We have been blogging about the Crypto Virus for some time now because of the serious nature of this threat. We want to make sure that your business and employees are armed with the knowledge of how to handle a suspicious email and attachments. In the example below, you will see a perfect example of how to handle a suspicious email.
Steps followed by one of our clients employees:
- They identified that someone sent them an attachment that they weren’t expecting.
- The email subject line had nothing to do with the interior email context.
- They did not open the attachment
- They forwarded it to us to double check. The Help Desk is always happy to check for you.
After we received the email we did some testing and found that:
The Word Document had an “Enable Content” button. This enabled “Macros”. This is how the infection would have had permission to infect your computer.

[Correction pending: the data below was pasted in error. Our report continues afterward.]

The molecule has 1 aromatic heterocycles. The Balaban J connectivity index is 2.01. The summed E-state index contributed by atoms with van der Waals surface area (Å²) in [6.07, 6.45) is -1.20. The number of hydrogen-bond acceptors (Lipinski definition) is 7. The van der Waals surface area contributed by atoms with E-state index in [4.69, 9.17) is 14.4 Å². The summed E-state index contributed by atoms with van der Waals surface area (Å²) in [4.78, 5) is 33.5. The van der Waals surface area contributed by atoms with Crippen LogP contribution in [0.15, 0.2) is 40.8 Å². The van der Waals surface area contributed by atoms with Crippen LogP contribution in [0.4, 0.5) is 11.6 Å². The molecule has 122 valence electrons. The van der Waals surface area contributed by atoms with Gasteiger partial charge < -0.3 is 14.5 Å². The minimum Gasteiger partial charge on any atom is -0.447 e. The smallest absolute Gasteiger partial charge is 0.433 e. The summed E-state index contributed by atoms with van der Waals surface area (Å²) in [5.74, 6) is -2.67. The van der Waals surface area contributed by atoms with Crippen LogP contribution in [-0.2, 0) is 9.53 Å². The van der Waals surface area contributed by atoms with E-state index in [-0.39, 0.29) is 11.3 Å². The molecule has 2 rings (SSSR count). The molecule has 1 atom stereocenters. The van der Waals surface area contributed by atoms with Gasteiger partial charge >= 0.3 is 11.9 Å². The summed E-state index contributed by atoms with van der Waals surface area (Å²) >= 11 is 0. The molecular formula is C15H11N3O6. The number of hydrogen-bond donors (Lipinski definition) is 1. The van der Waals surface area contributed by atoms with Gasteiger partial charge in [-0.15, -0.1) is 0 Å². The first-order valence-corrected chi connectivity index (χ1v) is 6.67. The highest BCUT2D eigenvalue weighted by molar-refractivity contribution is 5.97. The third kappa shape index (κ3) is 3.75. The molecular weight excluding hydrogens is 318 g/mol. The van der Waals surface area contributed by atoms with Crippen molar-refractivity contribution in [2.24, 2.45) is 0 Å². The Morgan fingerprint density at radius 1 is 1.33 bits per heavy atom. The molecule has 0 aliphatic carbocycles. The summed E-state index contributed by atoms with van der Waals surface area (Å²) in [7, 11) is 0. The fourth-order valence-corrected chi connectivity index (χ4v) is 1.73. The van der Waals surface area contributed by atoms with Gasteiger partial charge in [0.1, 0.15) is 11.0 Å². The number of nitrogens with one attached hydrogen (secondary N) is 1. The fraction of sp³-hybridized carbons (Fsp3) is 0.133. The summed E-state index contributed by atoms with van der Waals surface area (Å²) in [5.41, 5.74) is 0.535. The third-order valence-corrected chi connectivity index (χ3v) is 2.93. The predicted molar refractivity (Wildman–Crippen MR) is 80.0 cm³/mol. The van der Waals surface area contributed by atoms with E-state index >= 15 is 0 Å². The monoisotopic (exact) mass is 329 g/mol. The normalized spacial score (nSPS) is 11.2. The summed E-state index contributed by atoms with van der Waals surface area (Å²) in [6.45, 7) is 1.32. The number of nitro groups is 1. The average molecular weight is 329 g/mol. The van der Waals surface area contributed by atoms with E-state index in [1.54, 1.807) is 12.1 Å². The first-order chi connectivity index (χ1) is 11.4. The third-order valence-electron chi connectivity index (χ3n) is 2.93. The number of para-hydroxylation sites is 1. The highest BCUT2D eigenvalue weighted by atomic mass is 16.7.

This document may not be recognized by an AntiVirus or Malware software. This may have been because the file itself was not a virus but instead contained code to download the virus once the “enable contents” had been clicked. This would prevent any scan from listing it as a virus. So if the scans come back clean, but you’re still worried, please feel free to call us.
We do not know what this infection would have done, but a common approach with files like this, is to encrypt all of the files that it can reach and then require a password to unlock. The creator of the infection would then demand a ransom to unlock the files for you. This infection can spread throughout your office to other PCs, servers, or external drives. These types of infections can take hours or days to correct at times and can be very costly.
Please make sure you’re being careful of attachments in emails you’re not expecting – even if you know the person. You can always check with the person that sent you the attachment or please feel free to reach out to our Help Desk if you have any questions. 563-441-1504.Tags: helpdesk, security